The great Carrier Records label again brings us news of superb and electrifying modernist composition happening right now on the streets of New York City. This release Dis Un Il Im Ir (CARRIER 023) brings us five works from the pen of Bryan Jacobs, each one played by a different NYC Ensemble of musicians, giving ample evidence of the composer’s skill with strong dynamics, strong rhythms, and the integration of live electronics into the work to extend the sounds of the instruments. Like label-mate Sam Pluta, he conveys impressions of NYC as the most exciting place in the world, where everyone has acid in their veins, you have to run just to stand still and a hundred rabid dogs are snapping at your ass wherever you go.
On ‘Dis Un Il Im Ir’, for example, the Ensemble Pamplemousse play flute, piano and keyboard with tremendous verve and attack, the tinkling high-register keys pumping out the sort of urgent pulse that brings ambulances running at high speed. The flute squeals like an insane, barking bird who can’t find his way out of his own birdcage. Live electronics are interacting with these frantic five minutes to further the sense of mayhem. It feels unstoppable, yet you’ve rarely heard such clarity; each note stands out as sharp and impressive as a girder jutting out from a skyscraper. Right away we’re hearing many signature Jacobs elements, on this short piece that’s as jumpy and hot as a firecracker.
On ‘TsTs’, the strings, horns and woodwinds of the International Contemporary Ensemble are able to blend together with thrilling mixed chords, never sitting still for ten seconds – now droning, now jousting like knights, now setting forth agitated shrieks that even Bernard Herrmann would’ve blanched at. The percussion and bass are indispensable here, acting as a giant-sized typewriter powerhouse, propelling the changes and prodding the other players with forks. Again, precision and clarity are the watchwords, the score showing utmost sympathy for each instrument’s individual voice. It’s another hurried and harried piece, and you wonder if the composer directed all the players to set their pants on fire before entering the recording studio.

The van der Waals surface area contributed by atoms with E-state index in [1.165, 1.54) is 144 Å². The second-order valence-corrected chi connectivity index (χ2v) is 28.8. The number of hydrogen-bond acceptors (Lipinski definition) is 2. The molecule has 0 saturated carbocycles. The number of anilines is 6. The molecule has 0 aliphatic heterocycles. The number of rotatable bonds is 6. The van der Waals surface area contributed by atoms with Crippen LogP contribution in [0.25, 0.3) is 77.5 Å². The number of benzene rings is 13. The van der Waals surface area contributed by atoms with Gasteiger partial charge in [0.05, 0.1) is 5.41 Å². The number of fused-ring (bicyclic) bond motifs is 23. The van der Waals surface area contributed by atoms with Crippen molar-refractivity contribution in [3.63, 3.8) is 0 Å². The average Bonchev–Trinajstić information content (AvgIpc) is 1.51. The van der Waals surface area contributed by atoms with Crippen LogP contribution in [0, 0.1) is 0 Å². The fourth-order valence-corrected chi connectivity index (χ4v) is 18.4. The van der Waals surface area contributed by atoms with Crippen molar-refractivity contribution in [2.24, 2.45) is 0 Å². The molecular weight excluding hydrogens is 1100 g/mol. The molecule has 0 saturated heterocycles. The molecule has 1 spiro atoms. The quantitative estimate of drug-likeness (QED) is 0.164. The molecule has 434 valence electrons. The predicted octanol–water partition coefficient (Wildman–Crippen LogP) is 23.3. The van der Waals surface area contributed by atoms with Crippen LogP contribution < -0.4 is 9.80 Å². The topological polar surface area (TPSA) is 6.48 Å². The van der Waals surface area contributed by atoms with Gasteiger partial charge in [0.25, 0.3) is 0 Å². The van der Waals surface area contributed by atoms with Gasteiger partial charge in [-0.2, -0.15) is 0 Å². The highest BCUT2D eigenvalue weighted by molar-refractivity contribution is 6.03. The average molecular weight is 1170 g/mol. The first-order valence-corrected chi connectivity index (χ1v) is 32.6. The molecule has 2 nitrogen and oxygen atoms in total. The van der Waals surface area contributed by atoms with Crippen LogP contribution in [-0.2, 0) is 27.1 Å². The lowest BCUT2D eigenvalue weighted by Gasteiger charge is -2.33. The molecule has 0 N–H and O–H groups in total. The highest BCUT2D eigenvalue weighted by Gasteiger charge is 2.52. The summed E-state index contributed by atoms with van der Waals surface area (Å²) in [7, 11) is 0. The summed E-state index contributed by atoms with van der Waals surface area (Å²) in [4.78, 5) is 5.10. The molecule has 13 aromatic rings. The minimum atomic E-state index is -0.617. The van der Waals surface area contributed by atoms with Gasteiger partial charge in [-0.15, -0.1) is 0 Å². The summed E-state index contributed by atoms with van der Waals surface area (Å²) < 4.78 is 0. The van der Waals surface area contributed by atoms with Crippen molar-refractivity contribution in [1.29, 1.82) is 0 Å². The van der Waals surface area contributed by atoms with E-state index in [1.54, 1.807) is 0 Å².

The Talea Ensemble play ‘Anininimate’, once again with a rich combination of strings, woodwinds and percussion, with the piano for the most part acting as the Rt Hon Keeper of the Pulse. The time changes for this one are so complex that a listener can barely keep up; the “superhuman” skills of these NYC players never cease to amaze me. Which brings us to the Wet Ink Large Ensemble, whose works have amazed us before on their albums Relay and Machine Language, where they played the compositions of Sam Pluta. On the piece ‘Left, Writer, Leftist, Richtester, Leftesterest’, there’s a mix of horns and woodwinds underpinned by two percussionists and a contrabass, plus two MIDI keyboards injecting double doses of digital diabolerie. In the context of this album, this one is almost the “pop music” piece, which isn’t to say there’s a melody or a familiar beat, but it’s got a rollicking sense of fun as it depicts the wayward heaving and sawing of the modern city, peopled by a half-crazed mob. With competing rhythmic elements crashing into each other to gain the upper hand, it’s another fast-paced rollercoaster tug-of-war affair; if the rest of the album is set in Manhattan, then the ideal milieu for this one is probably Coney Island.
Also we must needs mention the uncharacteristic ‘Do You Need, Do To Me, 18 Me, 18 Mean’ which is performed by the six classically trained singers of the Ekmeles Vocal Ensemble doing battle with Bryan Jacobs’ “electronic button boxes”. This is like hearing Stockhausen’s Stimmung performed at 100mph. Besides creating gorgeous mixed harmonies, the vocalists are required to jabber fragments of random phrases and assorted gibberish like Henri Chopin and His Pals on speed. As with all the pieces here, not a single note or syllable is blurred; Jacobs, one guesses, must be as insistent as Frank Zappa for getting it absolutely right.
The press release praises the “dramatic musical constructions” of Jacobs, while also placing the NYC artistic community at the hub of experimental music composition, a place where the “rebellious music-making [is] inspired by distortion, improvisation, amplification and feedback”. Another great one, arrived here 01 April 2014.